Project description:The relationship involving acid-base imbalance, mineral metabolism and bone health status has previously been reported but the efficacy of the alkalizing supplementation in targeting acid overload and preventing bone loss has not yet been fully elucidated. In this randomized, double-blind, placebo-controlled study, the hypothesis that potassium citrate (K citrate) modifies bone turnover in women with postmenopausal osteopenia was tested. Three hundred and ten women were screened; 40 women met the inclusion criteria and were randomly assigned to the treatment or the placebo group. They were treated with K citrate (30 mEq day-1) or a placebo in addition to calcium carbonate (500 mg day-1) and vitamin D (400 IU day-1). At baseline and time points of 3 and 6 months, serum indicators of renal function, electrolytes, calciotropic hormones, serum bone turnover markers (BTMs), tartrate-resistant acid phosphatase 5b (TRACP5b), carboxy-terminal telopeptide of type I collagen (CTX), bone alkaline phosphatase (BAP), procollagen type 1 N terminal propeptide (PINP)), and urine pH, electrolytes, and citrate were measured. The follow-up was completed by 17/20 patients in the "K citrate" group and 18/20 patients in the "placebo" group. At baseline, 90% of the patients exhibited low potassium excretion in 24 h urine samples, and 85% of cases had at least one urine parameter associated with low-grade acidosis (low pH, low citrate excretion). After treatment, CTX and BAP decreased significantly in both groups, but subjects with evidence of low-grade acidosis gained significant benefits from the treatment compared to the placebo. In patients with low 24h-citrate excretion at baseline, a 30% mean decrease in BAP and CTX was observed at 6 months. A significant reduction was also evident when low citrate (BAP: -25%; CTX: -35%) and a low pH (BAP: -25%; CTX: -30%) were found in fasting-morning urine. In conclusion, our results suggested that K citrate supplementation improved the beneficial effects of calcium and vitamin D in osteopenic women with a documented potassium and citrate deficit, and a metabolic profile consistent with low-grade acidosis.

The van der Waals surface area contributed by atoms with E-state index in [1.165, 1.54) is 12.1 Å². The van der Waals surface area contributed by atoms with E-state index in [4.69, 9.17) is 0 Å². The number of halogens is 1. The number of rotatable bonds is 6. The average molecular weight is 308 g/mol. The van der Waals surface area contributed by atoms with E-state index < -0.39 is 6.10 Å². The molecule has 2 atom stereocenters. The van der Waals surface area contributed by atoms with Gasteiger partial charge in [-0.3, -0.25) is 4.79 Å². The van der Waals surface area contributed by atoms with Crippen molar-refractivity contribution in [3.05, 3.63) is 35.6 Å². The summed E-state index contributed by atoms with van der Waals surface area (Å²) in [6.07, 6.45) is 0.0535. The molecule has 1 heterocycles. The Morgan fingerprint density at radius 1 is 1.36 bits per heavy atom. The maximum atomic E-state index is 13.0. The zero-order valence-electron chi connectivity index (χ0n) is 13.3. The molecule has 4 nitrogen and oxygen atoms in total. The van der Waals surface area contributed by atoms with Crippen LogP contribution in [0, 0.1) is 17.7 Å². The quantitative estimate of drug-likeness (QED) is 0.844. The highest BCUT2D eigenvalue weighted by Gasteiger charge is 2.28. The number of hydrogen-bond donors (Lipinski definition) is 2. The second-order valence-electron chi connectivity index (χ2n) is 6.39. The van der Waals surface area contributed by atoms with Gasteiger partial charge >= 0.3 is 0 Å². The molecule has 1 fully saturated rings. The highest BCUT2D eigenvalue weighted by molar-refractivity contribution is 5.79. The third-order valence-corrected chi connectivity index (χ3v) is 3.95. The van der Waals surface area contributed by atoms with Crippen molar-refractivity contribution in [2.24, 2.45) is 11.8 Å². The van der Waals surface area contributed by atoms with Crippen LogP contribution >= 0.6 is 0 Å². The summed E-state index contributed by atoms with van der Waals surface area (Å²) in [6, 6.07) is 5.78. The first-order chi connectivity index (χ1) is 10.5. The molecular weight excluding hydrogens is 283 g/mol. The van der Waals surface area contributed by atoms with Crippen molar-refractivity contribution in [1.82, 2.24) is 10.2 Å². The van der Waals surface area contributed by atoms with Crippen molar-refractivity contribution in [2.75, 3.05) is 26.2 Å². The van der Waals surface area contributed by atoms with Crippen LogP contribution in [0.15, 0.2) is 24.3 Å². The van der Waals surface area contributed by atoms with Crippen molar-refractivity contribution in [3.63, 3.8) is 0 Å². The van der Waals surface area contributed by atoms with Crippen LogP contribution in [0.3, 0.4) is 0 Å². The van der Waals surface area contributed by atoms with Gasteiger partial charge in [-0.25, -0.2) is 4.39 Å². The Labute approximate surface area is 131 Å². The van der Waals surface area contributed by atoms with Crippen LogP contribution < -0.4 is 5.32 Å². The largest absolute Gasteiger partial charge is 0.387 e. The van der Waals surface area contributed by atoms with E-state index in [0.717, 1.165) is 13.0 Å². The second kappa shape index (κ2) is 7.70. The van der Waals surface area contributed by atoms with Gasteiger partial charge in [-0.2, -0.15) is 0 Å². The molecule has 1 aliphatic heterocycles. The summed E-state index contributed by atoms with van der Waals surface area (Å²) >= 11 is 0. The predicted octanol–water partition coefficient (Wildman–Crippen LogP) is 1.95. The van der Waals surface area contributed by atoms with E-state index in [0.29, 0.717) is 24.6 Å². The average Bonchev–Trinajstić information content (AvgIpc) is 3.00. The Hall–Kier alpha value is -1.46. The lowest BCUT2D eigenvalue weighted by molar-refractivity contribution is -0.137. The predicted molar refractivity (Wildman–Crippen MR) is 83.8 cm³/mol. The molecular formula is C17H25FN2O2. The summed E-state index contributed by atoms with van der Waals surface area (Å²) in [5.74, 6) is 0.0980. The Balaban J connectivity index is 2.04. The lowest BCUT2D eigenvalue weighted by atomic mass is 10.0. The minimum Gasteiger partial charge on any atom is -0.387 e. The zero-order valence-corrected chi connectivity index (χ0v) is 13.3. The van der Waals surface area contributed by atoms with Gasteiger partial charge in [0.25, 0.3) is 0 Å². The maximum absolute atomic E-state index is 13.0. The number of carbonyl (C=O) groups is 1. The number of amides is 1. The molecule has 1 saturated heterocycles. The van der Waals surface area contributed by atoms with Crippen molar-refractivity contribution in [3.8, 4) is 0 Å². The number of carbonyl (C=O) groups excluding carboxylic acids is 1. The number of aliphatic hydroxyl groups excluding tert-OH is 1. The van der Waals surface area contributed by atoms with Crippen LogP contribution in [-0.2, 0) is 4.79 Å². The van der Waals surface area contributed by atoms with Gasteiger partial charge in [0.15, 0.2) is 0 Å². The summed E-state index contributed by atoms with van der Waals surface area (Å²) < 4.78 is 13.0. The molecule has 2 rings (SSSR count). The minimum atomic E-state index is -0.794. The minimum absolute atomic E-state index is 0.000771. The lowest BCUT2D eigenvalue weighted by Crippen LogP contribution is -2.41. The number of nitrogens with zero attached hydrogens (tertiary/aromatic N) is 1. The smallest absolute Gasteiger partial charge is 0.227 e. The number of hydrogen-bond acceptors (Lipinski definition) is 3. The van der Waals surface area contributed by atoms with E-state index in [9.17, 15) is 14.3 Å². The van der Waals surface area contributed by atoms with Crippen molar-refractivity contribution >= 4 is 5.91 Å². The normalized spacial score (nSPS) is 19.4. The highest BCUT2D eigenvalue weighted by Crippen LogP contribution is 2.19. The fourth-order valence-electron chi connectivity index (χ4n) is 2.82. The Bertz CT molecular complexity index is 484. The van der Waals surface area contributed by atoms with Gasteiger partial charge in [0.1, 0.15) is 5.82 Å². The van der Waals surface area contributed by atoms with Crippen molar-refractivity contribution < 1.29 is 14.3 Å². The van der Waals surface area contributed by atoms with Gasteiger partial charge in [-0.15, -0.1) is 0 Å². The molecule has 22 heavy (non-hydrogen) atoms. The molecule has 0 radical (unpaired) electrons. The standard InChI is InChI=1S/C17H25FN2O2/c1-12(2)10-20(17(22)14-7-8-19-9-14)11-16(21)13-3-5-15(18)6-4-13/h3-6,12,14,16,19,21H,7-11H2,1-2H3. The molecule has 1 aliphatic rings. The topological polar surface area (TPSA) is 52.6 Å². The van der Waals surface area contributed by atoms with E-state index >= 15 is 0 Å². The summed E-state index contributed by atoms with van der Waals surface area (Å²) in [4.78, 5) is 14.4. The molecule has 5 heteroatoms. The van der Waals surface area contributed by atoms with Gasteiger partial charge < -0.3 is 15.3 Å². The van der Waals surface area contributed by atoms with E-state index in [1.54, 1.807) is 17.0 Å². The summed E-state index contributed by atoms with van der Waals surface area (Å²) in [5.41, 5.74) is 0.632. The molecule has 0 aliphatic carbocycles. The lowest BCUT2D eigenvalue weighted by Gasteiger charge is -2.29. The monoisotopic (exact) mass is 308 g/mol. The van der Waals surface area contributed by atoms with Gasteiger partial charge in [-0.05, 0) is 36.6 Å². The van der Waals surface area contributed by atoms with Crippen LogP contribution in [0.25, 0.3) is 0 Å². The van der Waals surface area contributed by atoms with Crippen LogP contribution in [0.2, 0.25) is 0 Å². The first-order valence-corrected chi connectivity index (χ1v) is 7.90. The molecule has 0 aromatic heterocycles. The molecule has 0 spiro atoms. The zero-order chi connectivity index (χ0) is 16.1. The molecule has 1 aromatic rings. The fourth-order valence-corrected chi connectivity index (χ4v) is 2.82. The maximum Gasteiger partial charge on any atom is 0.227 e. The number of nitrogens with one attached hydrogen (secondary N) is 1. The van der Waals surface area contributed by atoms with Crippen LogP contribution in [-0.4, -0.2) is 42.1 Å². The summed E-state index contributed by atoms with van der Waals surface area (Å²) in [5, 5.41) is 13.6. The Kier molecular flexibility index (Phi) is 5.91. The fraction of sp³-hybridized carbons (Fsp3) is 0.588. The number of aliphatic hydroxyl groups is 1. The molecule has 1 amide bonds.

Project description:This phase 2 study evaluated the efficacy and safety of transitioning to zoledronate following romosozumab treatment in postmenopausal women with low bone mass. A single dose of 5 mg zoledronate generally maintained the robust BMD gains accrued with romosozumab treatment and was well tolerated. INTRODUCTION:Follow-on therapy with an antiresorptive agent is necessary to maintain the skeletal benefits of romosozumab therapy. We evaluated the use of zoledronate following romosozumab treatment. METHODS:This phase 2, dose-finding study enrolled postmenopausal women with low bone mineral density (BMD). Subjects who received various romosozumab doses or placebo from months 0-24 were rerandomized to denosumab (60 mg SC Q6M) or placebo for 12 months, followed by open-label romosozumab (210 mg QM) for 12 months. At month 48, subjects who had received active treatment for 48 months were assigned to no further active treatment and all other subjects were assigned to zoledronate 5 mg IV. Efficacy (BMD, P1NP, and ?-CTX) and safety were evaluated for 24 months, up to month 72. RESULTS:A total of 141 subjects entered the month 48-72 period, with 51 in the no further active treatment group and 90 in the zoledronate group. In subjects receiving no further active treatment, lumbar spine (LS) BMD decreased by 10.8% from months 48-72 but remained 4.2% above the original baseline. In subjects receiving zoledronate, LS BMD was maintained (percentage changes: -?0.8% from months 48-72; 12.8% from months 0-72). Similar patterns were observed for proximal femur BMD in both groups. With no further active treatment, P1NP and ?-CTX decreased but remained above baseline at month 72. Following zoledronate, P1NP and ?-CTX levels initially decreased but approached baseline by month 72. No new safety signals were observed. CONCLUSION:A zoledronate follow-on regimen can maintain robust BMD gains achieved with romosozumab treatment.